What does this have to do with aging? As Varda’s capacities for human connection — clarity of sight, precision of memory, strength — subside, she seems more motivated than ever to celebrate the wonder of what it is to be human, and to correct the injustices of the distorted scales that lift up some and neglect others. As she goes, she is burdened by physical limitations, and it eventually becomes clear that she is also increasingly furious as the cruelty of time in separating her from others she has loved. The culmination of their journey is unexpected — an anxious appeal for a particular reunion, and a fury when it fails — but it represents an increasing clarity of understanding: that meaningful relationships are measured by faithfulness, not fame; by presence, not nostalgia; by in-person investment, not convenience. 'I don’t see you very well,' she tells J.R., and the image she gives us approximates the miasma of his presence beside her. 'But,' she adds, 'I see you.' And in this, we have our thesis: Even as the body breaks down, the heart can increase its capacity for vision. And it’s hard to deny her life as a treasure hunter of beauty led her to a sweetness of understanding; it seems inscribed like calligraphy within her exquisite features. Looking like the a good-witch grandmother from a Miyazaki fantasy, her face is luminous with wisdom, the extravagance of her imagination heightened by the increasing necessity of her last days. -- Jeffrey Overstreet

 

'New organs of perception come into being as a result of necessity.' This observation comes to us from Rumi, that beloved Persian poet, in his three-volume work of poetry called The Masnavi. His wisdom is evident in the direction he then gives us: 'Therefore, O man, increase your necessity, so that you may Increase your perception.' It’s easy to imagine that the great Agnes Varda had this in mind while she crafted Faces Places (Visages Villages)—her playful, penultimate film. As she and her young friend, the gregarious and enthusiastic artist J.R., charge along the freeways and side roads of France, they seem eager to discover and celebrate people that the spotlight has overlooked, those described by Peter Falk in Wings of Desire as 'extra people.' When they find — when they love — these unglamorous but extraordinary humans, they celebrate them by printing their portraits at a colossal scale.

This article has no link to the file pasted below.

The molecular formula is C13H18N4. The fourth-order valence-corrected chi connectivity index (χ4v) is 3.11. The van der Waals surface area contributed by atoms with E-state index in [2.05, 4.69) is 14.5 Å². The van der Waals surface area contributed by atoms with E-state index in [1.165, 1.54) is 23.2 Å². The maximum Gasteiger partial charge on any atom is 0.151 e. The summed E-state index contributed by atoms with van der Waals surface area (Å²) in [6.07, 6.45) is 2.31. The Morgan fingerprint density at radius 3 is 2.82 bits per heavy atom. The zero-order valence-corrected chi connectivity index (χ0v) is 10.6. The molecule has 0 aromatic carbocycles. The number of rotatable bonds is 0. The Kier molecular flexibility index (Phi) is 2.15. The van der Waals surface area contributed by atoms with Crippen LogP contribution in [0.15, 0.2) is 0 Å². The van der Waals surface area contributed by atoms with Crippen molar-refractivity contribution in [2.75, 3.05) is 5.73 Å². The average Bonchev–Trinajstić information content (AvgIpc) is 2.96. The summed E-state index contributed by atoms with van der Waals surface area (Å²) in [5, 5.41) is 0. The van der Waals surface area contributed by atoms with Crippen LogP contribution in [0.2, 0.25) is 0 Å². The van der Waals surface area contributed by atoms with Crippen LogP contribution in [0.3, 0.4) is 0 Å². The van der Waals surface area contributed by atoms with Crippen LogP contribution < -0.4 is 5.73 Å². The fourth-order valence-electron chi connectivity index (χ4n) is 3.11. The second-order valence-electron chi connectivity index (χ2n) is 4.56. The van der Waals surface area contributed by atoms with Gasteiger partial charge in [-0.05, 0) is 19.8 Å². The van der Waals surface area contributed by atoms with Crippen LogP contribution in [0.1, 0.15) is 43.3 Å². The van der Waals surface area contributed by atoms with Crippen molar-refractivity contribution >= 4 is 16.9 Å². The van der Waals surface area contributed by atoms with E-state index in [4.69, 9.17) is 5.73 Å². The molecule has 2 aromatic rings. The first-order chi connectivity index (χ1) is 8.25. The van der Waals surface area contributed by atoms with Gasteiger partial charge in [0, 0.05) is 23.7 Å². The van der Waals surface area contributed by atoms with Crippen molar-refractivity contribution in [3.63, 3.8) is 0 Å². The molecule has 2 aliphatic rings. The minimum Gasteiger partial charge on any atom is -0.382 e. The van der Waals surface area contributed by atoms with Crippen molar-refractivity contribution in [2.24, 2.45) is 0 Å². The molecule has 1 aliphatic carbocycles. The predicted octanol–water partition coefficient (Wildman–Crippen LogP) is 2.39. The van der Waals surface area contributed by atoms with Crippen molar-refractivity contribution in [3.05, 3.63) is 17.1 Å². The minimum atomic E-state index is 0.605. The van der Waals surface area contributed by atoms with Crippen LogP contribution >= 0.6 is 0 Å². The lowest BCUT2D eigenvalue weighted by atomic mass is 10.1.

What does this have to do with aging? As Varda’s capacities for human connection — clarity of sight, precision of memory, strength — subside, she seems more motivated than ever to celebrate the wonder of what it is to be human, and to correct the injustices of the distorted scales that lift up some and neglect others. As she goes, she is burdened by physical limitations, and it eventually becomes clear that she is also increasingly furious as the cruelty of time in separating her from others she has loved. The culmination of their journey is unexpected — an anxious appeal for a particular reunion, and a fury when it fails — but it represents an increasing clarity of understanding: that meaningful relationships are measured by faithfulness, not fame; by presence, not nostalgia; by in-person investment, not convenience. 'I don’t see you very well,' she tells J.R., and the image she gives us approximates the miasma of his presence beside her. 'But,' she adds, 'I see you.' And in this, we have our thesis: Even as the body breaks down, the heart can increase its capacity for vision. And it’s hard to deny her life as a treasure hunter of beauty led her to a sweetness of understanding; it seems inscribed like calligraphy within her exquisite features. Looking like the a good-witch grandmother from a Miyazaki fantasy, her face is luminous with wisdom, the extravagance of her imagination heightened by the increasing necessity of her last days. -- Jeffrey Overstreet

 


  1. Directed by: Agnès Varda
    JR
  2. Produced by:
  3. Written by: JR
    Agnès Varda
  4. Music by: Matthieu Chedid
  5. Cinematography by:
  6. Editing by:
  7. Release Date: 2017
  8. Running Time: 94
  9. Language: French

Clips

  1. A&F Discussion Thread
  2. IMDb.com
  3. Wikipedia
  4. Netflix